* Investors think Qatar diplomatic dispute will be resolved
* Banks, retail sector shares boost Saudi in heavy volume
* Dubai up but waning volume shows momentum decreasing
* FGB going ex-dividend hits Abu Dhabi
* Weak Global Telecom Q4 pulls down Egypt
By Nadia Saleem
DUBAI, March 6 Qatar's stock market bounced back
on Thursday, leading gains in a mostly upbeat Gulf region after
the Qatari government appeared conciliatory in its diplomatic
dispute with Saudi Arabia, the United Arab Emirates and Bahrain.
Those three countries decided to withdraw their ambassadors
from Doha on Wednesday, saying Qatar had failed to honour a Gulf
Cooperation Council agreement not to back "anyone threatening
the security and stability of the GCC" - an apparent reference
to Qatar's support of Islamist figures.
But Doha responded by pledging its commitment to regional
security policies and saying it would not withdraw its own
ambassadors, fuelling hopes that the dispute could be resolved.
Qatar's stock market, which fell 2.1 percent on
Wednesday because of the dispute, rebounded 2.3 percent on
Thursday in its biggest one-day gain for six months.
"It's too early to tell what the medium to long-term impact
will be, but today is a reversal of the knee-jerk reaction to
yesterday's news," said Amer Khan, senior executive officer at
Shuaa Asset Management.
"Historically, disagreements like these did not get
publicised and this was a departure from that."
Many analysts believe an escalation to the point where the
GCC's integrity is threatened, or where economic sanctions are
imposed, is unlikely.
Meanwhile, Saudi Arabia's bourse rose 1.0 percent to
a near six-year high as banking and retail sector shares
climbed. Trading volume on Wednesday was the highest since May
2012, and it remained high on Thursday.
Dubai's measure also rebounded, rising 1.3 percent
after slipping 0.5 percent in the previous session. However, it
stayed in the range of the last three weeks and appears to have
entered a consolidation phase after spectacular gains since the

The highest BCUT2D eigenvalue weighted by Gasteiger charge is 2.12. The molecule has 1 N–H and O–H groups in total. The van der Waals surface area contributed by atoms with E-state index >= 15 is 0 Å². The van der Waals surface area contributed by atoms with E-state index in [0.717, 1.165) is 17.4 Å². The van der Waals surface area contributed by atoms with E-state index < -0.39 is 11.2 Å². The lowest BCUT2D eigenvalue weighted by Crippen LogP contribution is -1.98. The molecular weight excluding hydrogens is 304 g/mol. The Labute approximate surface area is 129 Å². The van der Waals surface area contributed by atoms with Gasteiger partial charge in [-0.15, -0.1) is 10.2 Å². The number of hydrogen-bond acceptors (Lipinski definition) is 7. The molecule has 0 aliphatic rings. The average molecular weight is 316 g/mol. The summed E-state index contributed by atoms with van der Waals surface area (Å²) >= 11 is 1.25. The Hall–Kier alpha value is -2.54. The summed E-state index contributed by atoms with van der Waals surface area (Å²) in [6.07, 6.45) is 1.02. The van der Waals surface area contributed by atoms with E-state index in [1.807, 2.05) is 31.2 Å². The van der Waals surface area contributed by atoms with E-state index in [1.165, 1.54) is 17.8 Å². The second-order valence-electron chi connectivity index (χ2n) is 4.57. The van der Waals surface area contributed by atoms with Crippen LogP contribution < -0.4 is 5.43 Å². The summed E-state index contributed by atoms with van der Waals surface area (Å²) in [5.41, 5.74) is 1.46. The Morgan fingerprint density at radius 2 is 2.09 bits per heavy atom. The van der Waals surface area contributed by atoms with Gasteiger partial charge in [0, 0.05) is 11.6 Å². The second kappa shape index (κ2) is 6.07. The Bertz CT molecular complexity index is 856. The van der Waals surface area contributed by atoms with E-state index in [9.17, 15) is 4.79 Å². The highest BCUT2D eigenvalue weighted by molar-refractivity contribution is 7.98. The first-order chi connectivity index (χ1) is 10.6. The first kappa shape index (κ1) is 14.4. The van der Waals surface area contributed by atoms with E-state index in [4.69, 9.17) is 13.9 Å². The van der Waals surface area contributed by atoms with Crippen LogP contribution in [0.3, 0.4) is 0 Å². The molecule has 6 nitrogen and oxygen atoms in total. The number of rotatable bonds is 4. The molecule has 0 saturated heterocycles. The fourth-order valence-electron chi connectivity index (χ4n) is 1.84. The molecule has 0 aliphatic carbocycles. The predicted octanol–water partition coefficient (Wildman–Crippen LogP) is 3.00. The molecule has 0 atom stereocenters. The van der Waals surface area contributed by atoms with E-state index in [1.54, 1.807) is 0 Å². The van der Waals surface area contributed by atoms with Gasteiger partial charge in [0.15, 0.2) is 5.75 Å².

end of 2012.
Volume this week was the lowest since early November,
another sign of waning upward momentum.
In Abu Dhabi, First Gulf Bank fell 4.2 percent as
it went ex-dividend; the wider market slipped 0.8
In Egypt, weak earnings triggered profit-taking, taking the
benchmark index down 0.9 percent to 7,950 points. The
index has struggled to break decisively above psychological
resistance at 8,000 points since rising above it on Feb. 23 for
the first time in more than five years.
Global Telecom, the Egypt-based group formerly
called Orascom Telecom, fell 2.9 percent after its
fourth-quarter net loss widened 59 percent. The firm took a
multi-million dollar impairment charge on its Canadian business
following the latter's withdrawal from a 4G spectrum auction.
"Global weighed on the market and it triggered profit-taking
across the board, and the market couldn't sustain above the
8,000 level," said Mohamed Radwan, director of international
sales at Pharos Securities.
* The index rose 2.3 percent to 11,607 points.
* The index advanced 1.0 percent to 9,249 points.
* The index climbed 1.3 percent to 4,154 points.
* The index slipped 0.8 percent to 4,897 points.
* The index fell 0.9 percent to 7,950 points.
* The index gained 0.4 percent to 7,507 points.
* The index slipped 0.2 percent to 7,118 points.
* The index climbed 0.6 percent to 1,373 points.